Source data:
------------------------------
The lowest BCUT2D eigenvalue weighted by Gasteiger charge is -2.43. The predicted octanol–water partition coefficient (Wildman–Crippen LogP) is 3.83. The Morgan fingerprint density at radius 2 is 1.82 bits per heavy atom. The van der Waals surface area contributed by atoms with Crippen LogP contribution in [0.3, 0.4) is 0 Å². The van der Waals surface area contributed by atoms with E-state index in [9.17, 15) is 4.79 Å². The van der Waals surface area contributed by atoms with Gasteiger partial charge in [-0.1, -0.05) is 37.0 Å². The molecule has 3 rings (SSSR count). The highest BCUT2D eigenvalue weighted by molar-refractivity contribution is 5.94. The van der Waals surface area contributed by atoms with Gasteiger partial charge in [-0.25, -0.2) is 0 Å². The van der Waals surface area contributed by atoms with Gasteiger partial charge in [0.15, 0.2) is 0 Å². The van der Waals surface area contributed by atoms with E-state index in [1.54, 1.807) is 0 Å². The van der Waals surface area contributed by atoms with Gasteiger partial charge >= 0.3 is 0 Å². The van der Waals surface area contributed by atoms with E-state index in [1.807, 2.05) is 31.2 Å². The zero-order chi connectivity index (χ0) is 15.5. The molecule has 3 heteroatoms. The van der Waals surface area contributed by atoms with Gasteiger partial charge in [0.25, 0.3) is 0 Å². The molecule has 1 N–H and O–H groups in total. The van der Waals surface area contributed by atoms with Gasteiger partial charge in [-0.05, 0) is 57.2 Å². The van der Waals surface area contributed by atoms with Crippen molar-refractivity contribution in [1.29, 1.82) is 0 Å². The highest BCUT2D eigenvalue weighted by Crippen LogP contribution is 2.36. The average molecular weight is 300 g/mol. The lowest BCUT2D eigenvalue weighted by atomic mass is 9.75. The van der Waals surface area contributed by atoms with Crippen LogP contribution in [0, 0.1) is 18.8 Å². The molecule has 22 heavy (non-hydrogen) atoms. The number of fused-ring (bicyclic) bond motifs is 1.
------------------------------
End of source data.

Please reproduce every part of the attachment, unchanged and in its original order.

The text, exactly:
The lowest BCUT2D eigenvalue weighted by Gasteiger charge is -2.43. The predicted octanol–water partition coefficient (Wildman–Crippen LogP) is 3.83. The Morgan fingerprint density at radius 2 is 1.82 bits per heavy atom. The van der Waals surface area contributed by atoms with Crippen LogP contribution in [0.3, 0.4) is 0 Å². The van der Waals surface area contributed by atoms with E-state index in [9.17, 15) is 4.79 Å². The van der Waals surface area contributed by atoms with Gasteiger partial charge in [-0.1, -0.05) is 37.0 Å². The molecule has 3 rings (SSSR count). The highest BCUT2D eigenvalue weighted by molar-refractivity contribution is 5.94. The van der Waals surface area contributed by atoms with Gasteiger partial charge in [-0.25, -0.2) is 0 Å². The van der Waals surface area contributed by atoms with Gasteiger partial charge in [0.15, 0.2) is 0 Å². The van der Waals surface area contributed by atoms with E-state index in [1.54, 1.807) is 0 Å². The van der Waals surface area contributed by atoms with Gasteiger partial charge >= 0.3 is 0 Å². The van der Waals surface area contributed by atoms with E-state index in [1.807, 2.05) is 31.2 Å². The zero-order chi connectivity index (χ0) is 15.5. The molecule has 3 heteroatoms. The van der Waals surface area contributed by atoms with Gasteiger partial charge in [0.25, 0.3) is 0 Å². The molecule has 1 N–H and O–H groups in total. The van der Waals surface area contributed by atoms with Gasteiger partial charge in [-0.05, 0) is 57.2 Å². The van der Waals surface area contributed by atoms with Crippen molar-refractivity contribution in [1.29, 1.82) is 0 Å². The highest BCUT2D eigenvalue weighted by Crippen LogP contribution is 2.36. The average molecular weight is 300 g/mol. The lowest BCUT2D eigenvalue weighted by atomic mass is 9.75. The van der Waals surface area contributed by atoms with Crippen LogP contribution in [0, 0.1) is 18.8 Å². The molecule has 22 heavy (non-hydrogen) atoms. The number of fused-ring (bicyclic) bond motifs is 1.